The Probability of Culpability

(stackoverflow rep: 10,976, Project Euler 98/288 complete)

(in which we are reminded that finding solutions to most of the issues we face requires looking no further than our own immediate surroundings)

“I think there’s a problem with the web server – one of my pages isn’t displaying”.

“Strange – everything else seems to be fine – have you made any changes recently?”

“No – and it was fine yesterday. It must be the server; I’m going to escalate it to support.”

A few minutes later, I discovered that a directory had, as a result of a deviant drag-and-drop, been relocated inside another directory, with the result that the failing page’s Javascripts were no longer loading. Panic over, issue de-escalated. It was our team’s collective fault after all.

I have, over the years, found myself working in a support capacity. Needs must, from time to time. I doubt very much that I’m the only support person who ever had a user who claimed that they’d found a bug in Windows/a compiler/Excel/some other third-party application. I also suspect that the number of occasions where the actual error really did reside where the user asserted it did is small. Vanishingly small.

Ask not at what the finger pointeth...

As a general rule of thumb, when faced with a perplexing error, we may consider the “stack” of software within which our problem has arisen. With that in mind, we should consider how much effort has been invested into assuring the correctness of each layer. Take an Excel/VBA application running on, say, Windows 7. I’d guess that the test effort invested in Windows would be an order of magnitude greater – at least – than for Excel. And the step should be as great when we come down to the app we built. That’s reasonable – it reflects the impact of a detected problem in each layer, an impact we can measure in time, money, reputation and the like.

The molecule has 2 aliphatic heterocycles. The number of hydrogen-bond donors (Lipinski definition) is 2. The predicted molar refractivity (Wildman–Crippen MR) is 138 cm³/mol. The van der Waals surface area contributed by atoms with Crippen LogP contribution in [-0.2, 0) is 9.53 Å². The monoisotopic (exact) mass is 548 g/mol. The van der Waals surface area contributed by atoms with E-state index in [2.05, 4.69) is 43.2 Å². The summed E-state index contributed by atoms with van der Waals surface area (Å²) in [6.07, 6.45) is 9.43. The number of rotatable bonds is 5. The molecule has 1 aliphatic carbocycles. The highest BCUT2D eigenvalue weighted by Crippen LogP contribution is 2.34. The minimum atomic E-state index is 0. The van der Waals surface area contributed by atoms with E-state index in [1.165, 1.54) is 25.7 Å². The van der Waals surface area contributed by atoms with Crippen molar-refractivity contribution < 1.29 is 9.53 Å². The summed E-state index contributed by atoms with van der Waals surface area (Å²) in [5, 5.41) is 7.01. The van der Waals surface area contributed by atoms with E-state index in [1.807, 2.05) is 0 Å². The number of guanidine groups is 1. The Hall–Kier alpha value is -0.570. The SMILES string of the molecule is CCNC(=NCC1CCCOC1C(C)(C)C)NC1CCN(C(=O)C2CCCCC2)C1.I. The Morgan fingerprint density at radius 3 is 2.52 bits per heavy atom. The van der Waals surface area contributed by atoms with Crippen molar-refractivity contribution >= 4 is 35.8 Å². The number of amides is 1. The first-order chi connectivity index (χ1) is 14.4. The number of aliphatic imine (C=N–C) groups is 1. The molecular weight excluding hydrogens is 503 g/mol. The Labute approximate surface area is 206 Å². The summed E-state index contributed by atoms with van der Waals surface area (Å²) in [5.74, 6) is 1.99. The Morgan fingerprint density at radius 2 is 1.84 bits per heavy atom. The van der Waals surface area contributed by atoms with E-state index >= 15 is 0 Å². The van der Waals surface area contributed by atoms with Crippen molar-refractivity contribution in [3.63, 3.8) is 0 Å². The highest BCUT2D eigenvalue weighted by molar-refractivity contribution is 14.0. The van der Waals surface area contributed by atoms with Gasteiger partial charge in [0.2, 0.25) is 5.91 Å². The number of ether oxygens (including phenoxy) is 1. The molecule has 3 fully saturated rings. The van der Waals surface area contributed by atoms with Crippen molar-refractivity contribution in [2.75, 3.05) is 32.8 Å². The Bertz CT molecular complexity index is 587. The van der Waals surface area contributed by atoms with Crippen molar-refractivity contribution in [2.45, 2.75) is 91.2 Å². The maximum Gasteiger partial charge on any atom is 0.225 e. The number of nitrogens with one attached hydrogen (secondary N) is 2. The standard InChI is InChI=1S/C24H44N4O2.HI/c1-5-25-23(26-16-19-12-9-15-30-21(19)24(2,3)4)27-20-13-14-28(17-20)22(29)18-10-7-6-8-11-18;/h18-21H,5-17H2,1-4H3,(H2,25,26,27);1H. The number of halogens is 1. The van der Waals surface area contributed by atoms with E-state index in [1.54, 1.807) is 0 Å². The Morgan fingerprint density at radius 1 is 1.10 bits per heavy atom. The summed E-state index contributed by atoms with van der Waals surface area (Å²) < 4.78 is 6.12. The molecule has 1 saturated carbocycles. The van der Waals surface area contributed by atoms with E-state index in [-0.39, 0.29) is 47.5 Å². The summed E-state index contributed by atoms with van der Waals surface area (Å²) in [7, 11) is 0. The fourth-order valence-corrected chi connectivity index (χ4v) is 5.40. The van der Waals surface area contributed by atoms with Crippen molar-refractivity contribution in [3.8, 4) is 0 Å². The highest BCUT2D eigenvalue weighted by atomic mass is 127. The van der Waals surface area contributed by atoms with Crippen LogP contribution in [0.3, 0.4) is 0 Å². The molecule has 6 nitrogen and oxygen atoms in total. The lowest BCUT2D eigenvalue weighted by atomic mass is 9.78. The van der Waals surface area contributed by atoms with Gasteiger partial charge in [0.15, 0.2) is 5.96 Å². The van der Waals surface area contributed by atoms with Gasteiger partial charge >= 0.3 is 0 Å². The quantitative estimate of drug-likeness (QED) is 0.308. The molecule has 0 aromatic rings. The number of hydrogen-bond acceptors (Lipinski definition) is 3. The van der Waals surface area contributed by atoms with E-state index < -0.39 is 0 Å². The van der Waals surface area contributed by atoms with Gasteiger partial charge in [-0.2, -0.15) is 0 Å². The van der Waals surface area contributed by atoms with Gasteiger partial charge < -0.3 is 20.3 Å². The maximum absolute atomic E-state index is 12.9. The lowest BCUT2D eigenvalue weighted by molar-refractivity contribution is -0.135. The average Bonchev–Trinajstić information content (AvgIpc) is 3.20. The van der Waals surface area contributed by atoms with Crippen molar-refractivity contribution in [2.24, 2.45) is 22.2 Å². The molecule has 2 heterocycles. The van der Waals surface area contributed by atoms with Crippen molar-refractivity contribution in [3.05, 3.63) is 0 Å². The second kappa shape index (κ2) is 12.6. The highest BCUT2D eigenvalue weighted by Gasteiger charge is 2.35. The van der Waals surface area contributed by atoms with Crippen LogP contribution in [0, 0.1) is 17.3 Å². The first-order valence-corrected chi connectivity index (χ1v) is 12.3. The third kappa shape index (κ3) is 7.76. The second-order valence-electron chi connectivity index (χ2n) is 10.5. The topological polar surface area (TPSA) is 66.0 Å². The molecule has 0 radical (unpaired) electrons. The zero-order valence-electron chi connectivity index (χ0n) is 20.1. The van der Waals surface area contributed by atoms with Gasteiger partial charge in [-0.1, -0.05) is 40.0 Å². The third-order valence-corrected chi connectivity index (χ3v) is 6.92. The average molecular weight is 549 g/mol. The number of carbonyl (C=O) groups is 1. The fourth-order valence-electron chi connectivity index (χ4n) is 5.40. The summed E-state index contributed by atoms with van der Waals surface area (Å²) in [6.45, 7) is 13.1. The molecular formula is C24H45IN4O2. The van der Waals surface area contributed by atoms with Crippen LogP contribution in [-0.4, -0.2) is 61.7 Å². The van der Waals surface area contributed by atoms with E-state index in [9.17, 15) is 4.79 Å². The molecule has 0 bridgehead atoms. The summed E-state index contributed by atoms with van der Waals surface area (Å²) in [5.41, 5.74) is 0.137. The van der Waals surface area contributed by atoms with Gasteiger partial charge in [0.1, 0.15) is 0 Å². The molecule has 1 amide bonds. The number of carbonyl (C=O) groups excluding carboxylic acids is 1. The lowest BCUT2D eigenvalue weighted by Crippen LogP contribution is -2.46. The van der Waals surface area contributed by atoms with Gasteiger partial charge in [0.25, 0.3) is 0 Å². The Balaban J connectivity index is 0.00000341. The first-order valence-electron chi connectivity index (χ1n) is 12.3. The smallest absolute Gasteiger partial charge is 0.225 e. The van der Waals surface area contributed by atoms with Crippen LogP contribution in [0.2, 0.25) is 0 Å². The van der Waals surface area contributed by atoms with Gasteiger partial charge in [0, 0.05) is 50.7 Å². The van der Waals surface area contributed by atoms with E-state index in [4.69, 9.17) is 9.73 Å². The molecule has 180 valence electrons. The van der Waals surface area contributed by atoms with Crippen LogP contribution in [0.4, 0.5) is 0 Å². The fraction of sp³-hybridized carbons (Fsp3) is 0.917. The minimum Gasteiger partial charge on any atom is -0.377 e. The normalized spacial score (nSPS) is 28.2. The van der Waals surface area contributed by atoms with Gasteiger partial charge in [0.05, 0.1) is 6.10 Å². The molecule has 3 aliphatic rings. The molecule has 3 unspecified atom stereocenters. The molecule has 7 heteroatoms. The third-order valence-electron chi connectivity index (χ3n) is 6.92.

The web environment above supports hundreds of internal sites and is supported by a dedicated team of engineers. The environment changes slowly and only after extensive testing. It has to – the cost of messing up is high.

Sometimes the problem really is upstream, don’t get me wrong. At least one version of Excel, when switching from German to English, doesn’t translate BRTEILJAHRE() to YEARFRAC(), for example. IronRuby has reached version 1.0 but I did discover a little bug (well, in one of the standard libraries, at least) and years ago I had the excitement of working on a PC with a P60 CPU, FDIV bug and all.

The very fact that I remember these examples shows how rare they are, compared to the number of bugs I identify and fix in my own code every day. I can barely remember what I fixed this morning, for goodness’ sake. Orders of magnitude.

The UK National Lottery (or “Lotto” as I think it’s now called) used to have a tagline: “it could be you”. In that particular case it was generally a safe bet to append “but it probably won’t be”. When we’re looking for the source of software errors, we can change that to “and it probably is”.

Estimated distribution of causes of problems

Lazing On A Sunny Afternoon

(stackoverflow rep: 2906, Project Euler 59/230 complete)

Below (lightly edited) is a recent answer to a question on StackOverflow. The question is pretty much a waste of time, but what an answer!

Laziness is indeed the first of the Three Programming Virtues, but it is misunderstood. Programming Perl defines it well: